HUNTSVILLE, Ala. — One of the important tools we use in determining a storm’s strength and movement – is those amazing ‘Hurricane Hunters’ that literally fly right into the middle of a storm. How do they do that, and what are they doing while inside the storm?! It’s all about the science!
Hurricane Hunters provide a lot of information about a storm – but how are they even getting inside?
They’re flying a plane called a w-c 1-30-J.
It’s a modified version of the C-130 plane that you might see dropping that red stuff on a fire out west.
These planes are tough!
They can fly for longer periods of time, and they can really take a beating!
These airborne science missions are run by the 53rd Weather Reconnaissance squadron which has been flying into storms since 1944.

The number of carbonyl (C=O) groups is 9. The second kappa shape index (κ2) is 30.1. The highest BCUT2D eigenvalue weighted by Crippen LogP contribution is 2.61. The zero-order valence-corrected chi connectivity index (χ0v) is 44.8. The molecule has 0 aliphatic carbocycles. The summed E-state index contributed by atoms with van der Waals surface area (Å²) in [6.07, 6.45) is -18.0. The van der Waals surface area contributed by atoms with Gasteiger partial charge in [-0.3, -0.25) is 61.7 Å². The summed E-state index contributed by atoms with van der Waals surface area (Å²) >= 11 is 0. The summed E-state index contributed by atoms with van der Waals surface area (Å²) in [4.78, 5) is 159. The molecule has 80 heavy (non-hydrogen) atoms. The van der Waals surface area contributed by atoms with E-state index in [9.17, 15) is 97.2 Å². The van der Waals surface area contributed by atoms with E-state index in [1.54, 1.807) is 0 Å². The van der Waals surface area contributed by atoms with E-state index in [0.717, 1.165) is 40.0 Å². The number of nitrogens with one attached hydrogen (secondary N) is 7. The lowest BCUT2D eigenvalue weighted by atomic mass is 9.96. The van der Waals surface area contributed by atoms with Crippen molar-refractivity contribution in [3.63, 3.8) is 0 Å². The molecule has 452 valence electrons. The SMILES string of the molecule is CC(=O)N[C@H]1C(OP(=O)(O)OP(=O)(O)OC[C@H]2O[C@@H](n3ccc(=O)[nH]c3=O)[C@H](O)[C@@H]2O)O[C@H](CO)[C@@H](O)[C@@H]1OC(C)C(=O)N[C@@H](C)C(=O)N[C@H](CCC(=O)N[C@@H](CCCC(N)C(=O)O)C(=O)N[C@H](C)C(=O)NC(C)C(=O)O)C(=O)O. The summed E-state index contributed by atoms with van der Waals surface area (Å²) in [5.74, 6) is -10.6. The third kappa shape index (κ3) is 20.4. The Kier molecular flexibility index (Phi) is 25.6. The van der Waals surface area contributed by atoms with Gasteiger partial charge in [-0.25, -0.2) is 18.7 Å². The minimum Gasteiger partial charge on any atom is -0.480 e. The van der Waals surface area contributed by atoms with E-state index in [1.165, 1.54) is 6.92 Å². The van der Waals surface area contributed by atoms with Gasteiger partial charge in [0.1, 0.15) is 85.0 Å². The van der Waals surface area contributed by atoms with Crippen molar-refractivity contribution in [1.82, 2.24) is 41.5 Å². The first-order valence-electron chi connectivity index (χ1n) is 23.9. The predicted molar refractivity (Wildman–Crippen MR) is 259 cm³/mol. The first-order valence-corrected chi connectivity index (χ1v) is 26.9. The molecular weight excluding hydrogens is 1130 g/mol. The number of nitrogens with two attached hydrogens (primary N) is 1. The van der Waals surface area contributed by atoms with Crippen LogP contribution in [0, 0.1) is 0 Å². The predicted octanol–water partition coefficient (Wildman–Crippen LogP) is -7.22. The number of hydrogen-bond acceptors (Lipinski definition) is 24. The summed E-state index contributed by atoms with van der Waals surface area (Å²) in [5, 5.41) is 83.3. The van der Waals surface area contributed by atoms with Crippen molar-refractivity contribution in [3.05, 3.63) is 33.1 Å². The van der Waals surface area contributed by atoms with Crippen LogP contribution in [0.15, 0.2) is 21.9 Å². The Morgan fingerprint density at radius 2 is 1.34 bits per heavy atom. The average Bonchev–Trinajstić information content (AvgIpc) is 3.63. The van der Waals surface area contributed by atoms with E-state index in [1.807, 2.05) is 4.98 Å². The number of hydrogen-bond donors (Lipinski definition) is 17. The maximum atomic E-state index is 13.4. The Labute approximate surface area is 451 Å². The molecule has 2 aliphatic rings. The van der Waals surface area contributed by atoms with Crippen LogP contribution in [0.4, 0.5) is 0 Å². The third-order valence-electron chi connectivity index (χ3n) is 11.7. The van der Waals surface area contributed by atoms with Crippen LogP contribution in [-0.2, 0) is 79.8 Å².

In the cargo section of the plane, there are two different pallets of computer systems that take all of the data from the sensors on the plane’s exterior to help determine what’s going on inside the storm.
The hunters also drop these parachute-type sensors called Sondes – which float through the storm relaying info about a storms pressure, wind speed, and direction.
That information all comes together, gets processed, and is then shared through the National Hurricane Center for us to share with all of you.
The Hurricane Hunter’s aren’t the only ones flying in and around a storm.
The National Oceanic and Atmospheric Administration also has a couple planes flying into and around a hurricane… dropping measurement instruments right into the storm.